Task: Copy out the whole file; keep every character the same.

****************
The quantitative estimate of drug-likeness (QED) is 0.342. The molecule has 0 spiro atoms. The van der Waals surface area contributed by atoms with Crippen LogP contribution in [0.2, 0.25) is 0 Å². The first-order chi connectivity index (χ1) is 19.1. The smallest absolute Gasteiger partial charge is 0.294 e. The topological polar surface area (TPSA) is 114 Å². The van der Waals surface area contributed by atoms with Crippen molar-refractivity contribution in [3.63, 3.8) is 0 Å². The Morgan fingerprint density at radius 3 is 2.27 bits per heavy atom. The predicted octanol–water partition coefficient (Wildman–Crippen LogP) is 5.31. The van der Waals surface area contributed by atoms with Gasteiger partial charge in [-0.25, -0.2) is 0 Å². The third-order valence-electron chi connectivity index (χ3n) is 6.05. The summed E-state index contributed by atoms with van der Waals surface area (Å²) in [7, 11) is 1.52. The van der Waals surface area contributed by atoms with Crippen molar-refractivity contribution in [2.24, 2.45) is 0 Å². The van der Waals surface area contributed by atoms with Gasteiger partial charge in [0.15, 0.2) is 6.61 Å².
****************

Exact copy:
The quantitative estimate of drug-likeness (QED) is 0.342. The molecule has 0 spiro atoms. The van der Waals surface area contributed by atoms with Crippen LogP contribution in [0.2, 0.25) is 0 Å². The first-order chi connectivity index (χ1) is 19.1. The smallest absolute Gasteiger partial charge is 0.294 e. The topological polar surface area (TPSA) is 114 Å². The van der Waals surface area contributed by atoms with Crippen molar-refractivity contribution in [3.63, 3.8) is 0 Å². The Morgan fingerprint density at radius 3 is 2.27 bits per heavy atom. The predicted octanol–water partition coefficient (Wildman–Crippen LogP) is 5.31. The van der Waals surface area contributed by atoms with Gasteiger partial charge in [-0.25, -0.2) is 0 Å². The third-order valence-electron chi connectivity index (χ3n) is 6.05. The summed E-state index contributed by atoms with van der Waals surface area (Å²) in [7, 11) is 1.52. The van der Waals surface area contributed by atoms with Crippen molar-refractivity contribution in [2.24, 2.45) is 0 Å². The van der Waals surface area contributed by atoms with Gasteiger partial charge in [0.15, 0.2) is 6.61 Å².